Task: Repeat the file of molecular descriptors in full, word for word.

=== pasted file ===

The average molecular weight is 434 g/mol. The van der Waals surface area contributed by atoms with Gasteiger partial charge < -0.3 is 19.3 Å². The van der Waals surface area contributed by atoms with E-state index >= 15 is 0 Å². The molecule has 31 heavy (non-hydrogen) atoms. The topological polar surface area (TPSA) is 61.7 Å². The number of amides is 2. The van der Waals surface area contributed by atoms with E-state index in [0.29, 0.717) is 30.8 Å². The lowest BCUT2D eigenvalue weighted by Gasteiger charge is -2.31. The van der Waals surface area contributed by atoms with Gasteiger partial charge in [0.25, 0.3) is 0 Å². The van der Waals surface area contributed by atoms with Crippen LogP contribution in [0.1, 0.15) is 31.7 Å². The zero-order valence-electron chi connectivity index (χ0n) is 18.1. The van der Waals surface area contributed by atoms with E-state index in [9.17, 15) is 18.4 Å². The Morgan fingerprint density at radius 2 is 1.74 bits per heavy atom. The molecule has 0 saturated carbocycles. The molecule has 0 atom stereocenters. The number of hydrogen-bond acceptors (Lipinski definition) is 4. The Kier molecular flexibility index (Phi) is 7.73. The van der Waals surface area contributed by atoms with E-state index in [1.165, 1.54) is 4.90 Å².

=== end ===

The average molecular weight is 434 g/mol. The van der Waals surface area contributed by atoms with Gasteiger partial charge < -0.3 is 19.3 Å². The van der Waals surface area contributed by atoms with E-state index >= 15 is 0 Å². The molecule has 31 heavy (non-hydrogen) atoms. The topological polar surface area (TPSA) is 61.7 Å². The number of amides is 2. The van der Waals surface area contributed by atoms with E-state index in [0.29, 0.717) is 30.8 Å². The lowest BCUT2D eigenvalue weighted by Gasteiger charge is -2.31. The van der Waals surface area contributed by atoms with Gasteiger partial charge in [0.25, 0.3) is 0 Å². The van der Waals surface area contributed by atoms with Crippen LogP contribution in [0.1, 0.15) is 31.7 Å². The zero-order valence-electron chi connectivity index (χ0n) is 18.1. The van der Waals surface area contributed by atoms with E-state index in [9.17, 15) is 18.4 Å². The Morgan fingerprint density at radius 2 is 1.74 bits per heavy atom. The molecule has 0 saturated carbocycles. The molecule has 0 atom stereocenters. The number of hydrogen-bond acceptors (Lipinski definition) is 4. The Kier molecular flexibility index (Phi) is 7.73. The van der Waals surface area contributed by atoms with E-state index in [1.165, 1.54) is 4.90 Å².